Open Access Dissertation
Date of Award
Electrical and Computer Engineering
Current I/O stack for high-performance computing is composed of multiple software layers in order to hide users from complexity of I/O performance optimization. However, the design and implementation of a specific layer is usually carried out separately with limited consideration of its impact on other layers, which could result in suboptimal I/O performance because data access locality is weakened, if not lost, on hard disk, a widely used storage medium in high-end storage systems.
In this dissertation, we experimentally demonstrated such issues in four different layers, including operating system process management layer and MPI-IO middleware layer on compute server side, and parallel file system layer and disk I/O scheduling layer on data server side. This dissertation makes four contributions towards solving each of the issues.
First, we propose a data-driven execution model for DualPar to explore opportunity of effective I/O scheduling to alleviate I/O bottleneck via cooperation between the I/O and process schedulers. Its novelty is on the ability to obtain a pool of pre-sorted requests to I/O scheduler in its data-driven execution mode by using process pre-execution and prefetching techniques.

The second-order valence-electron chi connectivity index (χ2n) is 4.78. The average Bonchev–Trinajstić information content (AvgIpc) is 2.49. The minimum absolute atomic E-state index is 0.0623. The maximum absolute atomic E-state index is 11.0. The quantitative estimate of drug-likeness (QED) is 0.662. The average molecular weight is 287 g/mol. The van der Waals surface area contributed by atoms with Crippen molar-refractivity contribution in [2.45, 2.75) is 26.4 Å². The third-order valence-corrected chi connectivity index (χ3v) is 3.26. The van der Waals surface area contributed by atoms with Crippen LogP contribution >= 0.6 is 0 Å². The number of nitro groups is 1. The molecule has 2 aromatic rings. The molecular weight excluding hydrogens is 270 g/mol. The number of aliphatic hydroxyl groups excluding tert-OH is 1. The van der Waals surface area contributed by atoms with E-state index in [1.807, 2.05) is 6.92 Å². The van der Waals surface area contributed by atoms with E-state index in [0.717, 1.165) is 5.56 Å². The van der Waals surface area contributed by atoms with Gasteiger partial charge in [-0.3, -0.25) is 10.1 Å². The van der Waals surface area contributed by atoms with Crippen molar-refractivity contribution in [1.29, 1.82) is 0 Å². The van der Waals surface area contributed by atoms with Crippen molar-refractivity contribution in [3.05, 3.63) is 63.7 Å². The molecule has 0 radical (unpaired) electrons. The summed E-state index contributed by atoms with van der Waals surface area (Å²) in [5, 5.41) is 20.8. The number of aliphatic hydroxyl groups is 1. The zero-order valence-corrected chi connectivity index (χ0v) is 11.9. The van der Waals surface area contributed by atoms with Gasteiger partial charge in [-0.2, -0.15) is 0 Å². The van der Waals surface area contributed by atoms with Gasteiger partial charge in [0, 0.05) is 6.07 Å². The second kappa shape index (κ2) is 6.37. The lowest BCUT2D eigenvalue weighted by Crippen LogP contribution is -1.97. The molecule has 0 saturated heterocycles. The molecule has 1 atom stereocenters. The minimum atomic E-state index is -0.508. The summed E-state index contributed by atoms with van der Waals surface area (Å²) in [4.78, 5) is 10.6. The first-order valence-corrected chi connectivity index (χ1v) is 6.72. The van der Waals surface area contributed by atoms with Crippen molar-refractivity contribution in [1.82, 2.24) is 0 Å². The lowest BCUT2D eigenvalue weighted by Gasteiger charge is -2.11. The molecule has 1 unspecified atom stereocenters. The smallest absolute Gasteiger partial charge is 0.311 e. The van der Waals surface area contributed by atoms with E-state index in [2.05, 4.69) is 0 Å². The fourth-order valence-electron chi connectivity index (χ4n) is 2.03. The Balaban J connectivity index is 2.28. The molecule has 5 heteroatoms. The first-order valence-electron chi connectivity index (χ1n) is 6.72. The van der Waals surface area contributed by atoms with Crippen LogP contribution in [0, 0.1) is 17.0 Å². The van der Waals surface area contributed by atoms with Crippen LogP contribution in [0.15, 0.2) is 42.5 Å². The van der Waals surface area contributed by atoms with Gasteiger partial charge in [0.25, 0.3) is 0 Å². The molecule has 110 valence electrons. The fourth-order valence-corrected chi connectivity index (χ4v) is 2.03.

Second, realizing that well-formed locality for an MPI program by using collective I/O can be seriously compromised by non-determinism in process scheduling, we proposed Resonant I/O, to match the data request pattern with the pattern of file striping over multiple data servers to improve disk efficiency.
Third, since the conventional practice for I/O parallelism using file striping may compromise on-disk data access locality, we proposed IOrchestrator scheduling framework which is implemented in PVFS2 parallel file system to improve I/O performance of multi-node storage systems by orchestrating I/O services among programs when such inter-data-server coordination is dynamically determined to be cost effective.
Fourth, we developed iTransformer, a scheme that employs a small SSD to schedule requests for the data on disk. Being less space constrained than with more expensive DRAM, iTransformer can buffer larger amounts of dirty data before writing it back to the disk, or prefetch a larger volume of data in a batch into the SSD. In both cases high disk efficiency can be maintained for highly concurrent requests.
Zhang, Xuechen, "Rethinking the design and implementation of the i/o software stack for high-performance computing" (2012). Wayne State University Dissertations. Paper 585.